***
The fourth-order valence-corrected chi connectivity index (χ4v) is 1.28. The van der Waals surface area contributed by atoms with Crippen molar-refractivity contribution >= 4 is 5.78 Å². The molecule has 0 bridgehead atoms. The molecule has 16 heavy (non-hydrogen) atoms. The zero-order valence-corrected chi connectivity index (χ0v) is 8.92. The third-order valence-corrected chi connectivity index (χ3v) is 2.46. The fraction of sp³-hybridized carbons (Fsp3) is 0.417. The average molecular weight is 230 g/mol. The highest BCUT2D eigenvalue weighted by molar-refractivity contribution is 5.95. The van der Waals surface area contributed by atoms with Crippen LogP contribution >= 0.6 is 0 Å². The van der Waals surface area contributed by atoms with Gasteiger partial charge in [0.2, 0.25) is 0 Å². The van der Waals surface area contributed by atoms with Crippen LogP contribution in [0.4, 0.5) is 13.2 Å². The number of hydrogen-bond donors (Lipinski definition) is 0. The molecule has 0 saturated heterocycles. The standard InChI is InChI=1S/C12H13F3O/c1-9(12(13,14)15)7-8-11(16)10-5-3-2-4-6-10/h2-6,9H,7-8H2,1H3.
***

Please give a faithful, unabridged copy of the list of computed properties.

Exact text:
The fourth-order valence-corrected chi connectivity index (χ4v) is 1.28. The van der Waals surface area contributed by atoms with Crippen molar-refractivity contribution >= 4 is 5.78 Å². The molecule has 0 bridgehead atoms. The molecule has 16 heavy (non-hydrogen) atoms. The zero-order valence-corrected chi connectivity index (χ0v) is 8.92. The third-order valence-corrected chi connectivity index (χ3v) is 2.46. The fraction of sp³-hybridized carbons (Fsp3) is 0.417. The average molecular weight is 230 g/mol. The highest BCUT2D eigenvalue weighted by molar-refractivity contribution is 5.95. The van der Waals surface area contributed by atoms with Crippen LogP contribution >= 0.6 is 0 Å². The van der Waals surface area contributed by atoms with Gasteiger partial charge in [0.2, 0.25) is 0 Å². The van der Waals surface area contributed by atoms with Crippen LogP contribution in [0.4, 0.5) is 13.2 Å². The number of hydrogen-bond donors (Lipinski definition) is 0. The molecule has 0 saturated heterocycles. The standard InChI is InChI=1S/C12H13F3O/c1-9(12(13,14)15)7-8-11(16)10-5-3-2-4-6-10/h2-6,9H,7-8H2,1H3.